Last came the prince. In his heart he hated the poor man
who had saved his life. But he pretended to be as thankful
as the animals had been, saying, “Come to me when I am king,
and I will give you great riches.” So saying, he went away.
Not long after this the prince’s father died,
and Prince Wicked was made king. He was then very rich.
By and by the poor man said to himself:
“Each of the four whose lives I saved made a promise to me.
I will see if they will keep their promises.”
 First of all he went to the Snake, and standing,
near his hole, the poor man called out, “Snake!”
At once the Snake darted forth, and with every mark of respect he said:
“Father, in this place there is much gold. Dig it up and take it all.”
“Very well,” said the poor man. “When I need it, I will not forget.”
After visiting for a while, the poor man said good-by to the Snake,
and went to where the Rat lived, calling out, “Rat!”
The Rat came at once, and did as the Snake had done,
showing the poor man where the money was buried.
“When I need it, I will come for it,” said the poor man.
Going next to the Parrot, he called out, “Parrot!”
and the bird flew down from the tree-top as soon as he heard the call.
“O Father,” said the Parrot, “shall I call together
all my family and friends to gather choice rice for you?”
The poor man, seeing that the Parrot was willing
and ready to keep his promise, said: “I do not need rice now.
If ever I do, I will not forget your offer.”
Last of all, the poor man went into the city where the king lived.
The king, seated on his great white elephant,
 was riding through the city. The king saw the poor man,
and said to himself: “That poor man has come to ask me
for the great riches I promised to give him.
I must have his head cut off before he can tell the people
how he saved my life when I was the prince.”
So the king called his servants to him and said:
“You see that poor man over there? Seize him and bind him,
beat him at every corner of the street as you march him out of the city,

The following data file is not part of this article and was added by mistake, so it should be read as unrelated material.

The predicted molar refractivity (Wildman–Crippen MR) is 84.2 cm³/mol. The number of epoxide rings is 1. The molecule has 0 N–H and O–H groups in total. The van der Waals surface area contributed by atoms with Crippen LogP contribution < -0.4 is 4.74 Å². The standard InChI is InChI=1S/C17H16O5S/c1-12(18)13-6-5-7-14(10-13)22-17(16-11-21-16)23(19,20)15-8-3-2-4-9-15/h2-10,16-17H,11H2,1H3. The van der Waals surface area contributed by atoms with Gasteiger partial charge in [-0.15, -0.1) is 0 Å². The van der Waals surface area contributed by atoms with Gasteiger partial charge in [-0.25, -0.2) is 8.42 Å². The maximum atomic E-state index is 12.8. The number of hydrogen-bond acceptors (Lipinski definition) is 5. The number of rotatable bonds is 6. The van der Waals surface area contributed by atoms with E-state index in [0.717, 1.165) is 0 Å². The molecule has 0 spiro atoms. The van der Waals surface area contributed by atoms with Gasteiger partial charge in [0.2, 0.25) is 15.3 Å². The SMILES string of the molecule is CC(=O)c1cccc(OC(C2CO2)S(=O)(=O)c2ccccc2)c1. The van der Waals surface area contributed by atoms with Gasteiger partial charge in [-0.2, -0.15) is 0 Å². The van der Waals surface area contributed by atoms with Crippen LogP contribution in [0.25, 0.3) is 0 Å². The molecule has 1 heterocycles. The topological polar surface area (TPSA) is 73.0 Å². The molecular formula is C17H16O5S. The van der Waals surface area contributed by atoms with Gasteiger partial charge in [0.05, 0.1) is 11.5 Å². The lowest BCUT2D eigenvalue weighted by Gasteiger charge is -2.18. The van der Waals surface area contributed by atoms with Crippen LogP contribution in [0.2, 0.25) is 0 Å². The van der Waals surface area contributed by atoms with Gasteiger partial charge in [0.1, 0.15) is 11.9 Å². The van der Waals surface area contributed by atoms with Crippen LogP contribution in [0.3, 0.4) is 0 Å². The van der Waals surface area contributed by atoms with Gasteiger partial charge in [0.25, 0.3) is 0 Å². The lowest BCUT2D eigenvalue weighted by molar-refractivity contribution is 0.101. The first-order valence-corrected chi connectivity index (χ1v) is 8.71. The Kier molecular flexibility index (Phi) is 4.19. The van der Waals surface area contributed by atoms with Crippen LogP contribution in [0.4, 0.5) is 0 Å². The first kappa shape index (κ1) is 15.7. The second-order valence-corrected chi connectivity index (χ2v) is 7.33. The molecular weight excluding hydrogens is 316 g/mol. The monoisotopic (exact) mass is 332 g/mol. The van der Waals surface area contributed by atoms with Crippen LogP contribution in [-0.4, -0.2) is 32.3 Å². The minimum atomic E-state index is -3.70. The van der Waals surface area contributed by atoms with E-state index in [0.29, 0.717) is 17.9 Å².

and then chop off his head.”
The servants had to obey their king.
So they seized and bound the poor man.
They beat him at every corner of the street.
The poor man did not cry out, but he said, over and over again,
“It is better to save poor, weak animals than to save a prince.”
At last some wise men among the crowds along the street
asked the poor man what prince he had saved.
Then the poor man told the whole story, ending with the words,
“By saving your king, I brought all this pain upon myself.”
The wise men and all the rest of the crowd cried out:
“This poor man saved the life of our king,
and now the king has ordered him to be killed.
How can we be sure that he will not have any, or all,
of us killed? Let us kill him.”
And in their anger they rushed from every side upon
 the king
as he rode on his elephant, and with arrows and stones they killed him
then and there.
Then they made the poor man king, and set him to rule over them.
The poor man ruled his people well.
One day he decided once more to try the Snake,
the Rat, and the Parrot. So, followed by many servants,
the king went to where the Snake lived.
At the call of “Snake!” out came the Snake from his hole saying,
“Here, O King, is your treasure; take it.”
“I will,” said the king. “And I want you to come with me.”
Then the king had his servants dig up the gold.
Going to where the Rat lived, the king called, “Rat!”
Out came the Rat, and bowing low to the king, the Rat said,
“Take all the money buried here and have your servants carry it away.”
“I will,” said the king, and he asked the Rat to go with him
and the Snake.
Then the king went to where the Parrot lived, and called,
“Parrot!” The Parrot flew down to the king’s feet and said,
“O King, shall I and my family and my friends gather choice rice for you?”
 “Not now, not until rice is needed,” said the king.
“Will you come with us?” The Parrot was glad to join them.
So with the gold, and the money, and with the Snake, the Rat,
and the Parrot as well, the king went back to the city.
The king had the gold and the money hidden away in the palace.
He had a tube of gold made for the Snake to live
He had a glass box made for the Rat’s home,
and a cage of gold for the Parrot.
Each had the food he liked best of all to eat every day,
and so these four lived happily all their lives.